Horn of Africa: Food Crisis Intensifies for Ethiopians and Among Somali Refugees

Nearly half of all children at risk of life-threatening malnutrition in refugee camp along Somalia-Ethiopia border
ACF Workers measure children for malnutrition. Photo: S. Hauenstein Swan

As thousands of Somali families continue to pour into the Dollo Ado camps of Ethiopia seeking refuge from drought and devastating food crises, Action Against Hunger is racing to scale up its programs in response to extremely high malnutrition rates among refugees and heightened food insecurity among Ethiopians in the South.

Action Against Hunger’s programs seek to address the needs in Hiloweyn camp, the newest refugee camp to open in Dollo Ado, which now houses some 25,000 refugees. Since August, incoming rates have only accelerated: 4,200 refugees arrived during the first 10 days of October alone. And as Somali refugees gather in camps along the Ethiopian border, some 4.5 million Ethiopians are themselves facing threatening levels of food insecurity as a result of the ongoing crisis. According to the Ethiopian government, the country has experienced a 40 percent increase in food insecurity across the country.

Already present in Ethiopia’s southern and eastern regions of SNNPR, Oromiya, and Somali Region, Action Against Hunger has scaled up its nutrition and water, sanitation, and hygiene (WASH) programs in partnership with the Ethiopian Ministry of Health. It has also launched an emergency nutrition program to treat and reduce malnutrition in the sprawling refugee camps along the Somalia-Ethiopia border.

Dollo Ado: Nearly Half the Children in Hiloweyn Camp Malnourished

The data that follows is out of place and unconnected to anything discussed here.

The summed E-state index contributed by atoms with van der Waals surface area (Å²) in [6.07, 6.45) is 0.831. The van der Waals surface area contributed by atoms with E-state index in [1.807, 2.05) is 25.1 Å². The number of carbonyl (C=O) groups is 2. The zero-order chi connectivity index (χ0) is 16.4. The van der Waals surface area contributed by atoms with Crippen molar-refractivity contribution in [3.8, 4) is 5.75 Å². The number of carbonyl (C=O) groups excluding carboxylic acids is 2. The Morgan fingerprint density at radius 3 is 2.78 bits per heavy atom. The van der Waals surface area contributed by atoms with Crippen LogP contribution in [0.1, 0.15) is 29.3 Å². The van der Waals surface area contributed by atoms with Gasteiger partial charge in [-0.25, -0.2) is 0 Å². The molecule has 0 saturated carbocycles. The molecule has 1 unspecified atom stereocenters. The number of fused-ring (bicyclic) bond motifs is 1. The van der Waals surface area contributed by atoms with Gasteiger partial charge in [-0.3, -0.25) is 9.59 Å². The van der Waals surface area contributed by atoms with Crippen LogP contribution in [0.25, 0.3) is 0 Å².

Dollo Ado’s four camps now house nearly 130,000 refugees—90,000 have arrived this year alone—and nutritional screenings conducted by Action Against Hunger in the newly opened Hiloweyn camp in August found massive rates of acute malnutrition: 6 out of every 10 children under five years of age (66 percent) were acutely malnourished, which is more than four times the official emergency threshold (15 percent), and nearly one in two children under 18 years of age have come to Dollo Ado malnourished. Since August, malnutrition rates in children under five have decreased slightly to 45 percent, but remain at alarming levels.Among pregnant and breastfeeding women, 38 percent have been categorized as acutely malnourished.

Action Against Hunger has established three treatment centers for acute malnutrition—two in Hiloweyn and one in the transit center, which hosts refugees before they are relocated to one of the camps. Since the beginning of August, ACF’s nutritionists have treated 6,180 people there for severe acute malnutrition. To try and prevent further malnutrition, Action Against Hunger workers have also handed out supplementary food distributions to children under 12 and pregnant and breastfeeding women. In September, more than 15,000 refugees received supplementary food supplies of two kilograms each week. Field workers have also constructed mother-and-baby tents to promote breastfeeding and improve care practices for mothers and their children.

Southern Ethiopia: Scaling up Water & Sanitation, Nutrition and Animal Health Programs

Faced with the deteriorating situation across southern and eastern Ethiopia, Action Against Hunger has partnered with the Ethiopian Administration for Refugees and Returnee Affairs (ARRA) on the management of malnutrition and increased programs in the Korahe zone of the Somali region, assisting more than 50,000 people. Programs include water distributions and nutrition activities in health centers in partnership with the Ministry of Health. The aid agency is also supporting farmers through livestock vaccinations. So far, more than 230,000 animals have been treated against common diseases.